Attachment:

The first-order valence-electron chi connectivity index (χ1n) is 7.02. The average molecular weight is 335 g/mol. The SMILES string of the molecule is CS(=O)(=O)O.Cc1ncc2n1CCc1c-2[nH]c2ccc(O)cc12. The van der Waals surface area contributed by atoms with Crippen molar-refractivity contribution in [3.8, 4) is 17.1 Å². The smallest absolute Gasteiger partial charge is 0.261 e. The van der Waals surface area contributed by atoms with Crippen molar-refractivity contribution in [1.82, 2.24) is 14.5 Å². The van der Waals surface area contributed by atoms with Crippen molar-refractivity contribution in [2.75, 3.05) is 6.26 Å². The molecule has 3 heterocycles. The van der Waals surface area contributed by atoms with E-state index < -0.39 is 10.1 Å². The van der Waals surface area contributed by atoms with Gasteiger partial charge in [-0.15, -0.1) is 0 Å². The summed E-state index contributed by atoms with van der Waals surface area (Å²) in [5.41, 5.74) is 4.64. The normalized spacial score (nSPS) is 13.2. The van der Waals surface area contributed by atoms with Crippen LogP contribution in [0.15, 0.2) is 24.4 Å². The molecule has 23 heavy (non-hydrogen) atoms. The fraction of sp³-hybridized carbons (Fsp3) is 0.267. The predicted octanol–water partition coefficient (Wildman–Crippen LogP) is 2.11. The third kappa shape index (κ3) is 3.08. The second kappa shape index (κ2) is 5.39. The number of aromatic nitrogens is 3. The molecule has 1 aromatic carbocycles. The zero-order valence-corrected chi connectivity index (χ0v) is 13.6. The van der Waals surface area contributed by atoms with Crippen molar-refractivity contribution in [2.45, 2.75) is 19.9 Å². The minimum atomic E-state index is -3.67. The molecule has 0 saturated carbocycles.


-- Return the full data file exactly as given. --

The first-order valence-electron chi connectivity index (χ1n) is 7.02. The average molecular weight is 335 g/mol. The SMILES string of the molecule is CS(=O)(=O)O.Cc1ncc2n1CCc1c-2[nH]c2ccc(O)cc12. The van der Waals surface area contributed by atoms with Crippen molar-refractivity contribution in [3.8, 4) is 17.1 Å². The smallest absolute Gasteiger partial charge is 0.261 e. The van der Waals surface area contributed by atoms with Crippen molar-refractivity contribution in [1.82, 2.24) is 14.5 Å². The van der Waals surface area contributed by atoms with Crippen molar-refractivity contribution in [2.75, 3.05) is 6.26 Å². The molecule has 3 heterocycles. The van der Waals surface area contributed by atoms with E-state index < -0.39 is 10.1 Å². The van der Waals surface area contributed by atoms with Gasteiger partial charge in [-0.15, -0.1) is 0 Å². The summed E-state index contributed by atoms with van der Waals surface area (Å²) in [5.41, 5.74) is 4.64. The normalized spacial score (nSPS) is 13.2. The van der Waals surface area contributed by atoms with Crippen LogP contribution in [0.15, 0.2) is 24.4 Å². The molecule has 23 heavy (non-hydrogen) atoms. The fraction of sp³-hybridized carbons (Fsp3) is 0.267. The predicted octanol–water partition coefficient (Wildman–Crippen LogP) is 2.11. The third kappa shape index (κ3) is 3.08. The second kappa shape index (κ2) is 5.39. The number of aromatic nitrogens is 3. The molecule has 1 aromatic carbocycles. The zero-order valence-corrected chi connectivity index (χ0v) is 13.6. The van der Waals surface area contributed by atoms with Crippen molar-refractivity contribution in [2.45, 2.75) is 19.9 Å². The minimum atomic E-state index is -3.67. The molecule has 0 saturated carbocycles.